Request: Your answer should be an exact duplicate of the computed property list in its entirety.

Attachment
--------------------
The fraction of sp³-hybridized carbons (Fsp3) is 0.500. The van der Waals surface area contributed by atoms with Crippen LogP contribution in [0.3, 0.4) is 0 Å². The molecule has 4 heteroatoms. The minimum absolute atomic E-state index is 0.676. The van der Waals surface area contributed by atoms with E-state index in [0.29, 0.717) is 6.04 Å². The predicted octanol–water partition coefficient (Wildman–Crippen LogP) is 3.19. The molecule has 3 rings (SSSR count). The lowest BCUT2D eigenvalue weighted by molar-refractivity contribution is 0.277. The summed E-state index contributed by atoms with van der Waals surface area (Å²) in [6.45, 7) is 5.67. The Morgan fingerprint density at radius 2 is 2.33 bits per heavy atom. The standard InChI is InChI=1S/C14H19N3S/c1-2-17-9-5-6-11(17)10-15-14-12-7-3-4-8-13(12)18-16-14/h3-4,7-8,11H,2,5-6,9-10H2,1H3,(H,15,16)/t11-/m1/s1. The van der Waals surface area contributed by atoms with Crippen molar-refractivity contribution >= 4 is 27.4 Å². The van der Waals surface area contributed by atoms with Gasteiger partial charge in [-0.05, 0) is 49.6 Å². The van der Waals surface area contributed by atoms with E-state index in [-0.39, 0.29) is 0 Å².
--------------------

The fraction of sp³-hybridized carbons (Fsp3) is 0.500. The van der Waals surface area contributed by atoms with Crippen LogP contribution in [0.3, 0.4) is 0 Å². The molecule has 4 heteroatoms. The minimum absolute atomic E-state index is 0.676. The van der Waals surface area contributed by atoms with E-state index in [0.29, 0.717) is 6.04 Å². The predicted octanol–water partition coefficient (Wildman–Crippen LogP) is 3.19. The molecule has 3 rings (SSSR count). The lowest BCUT2D eigenvalue weighted by molar-refractivity contribution is 0.277. The summed E-state index contributed by atoms with van der Waals surface area (Å²) in [6.45, 7) is 5.67. The Morgan fingerprint density at radius 2 is 2.33 bits per heavy atom. The standard InChI is InChI=1S/C14H19N3S/c1-2-17-9-5-6-11(17)10-15-14-12-7-3-4-8-13(12)18-16-14/h3-4,7-8,11H,2,5-6,9-10H2,1H3,(H,15,16)/t11-/m1/s1. The van der Waals surface area contributed by atoms with Crippen molar-refractivity contribution >= 4 is 27.4 Å². The van der Waals surface area contributed by atoms with Gasteiger partial charge in [-0.05, 0) is 49.6 Å². The van der Waals surface area contributed by atoms with E-state index in [-0.39, 0.29) is 0 Å².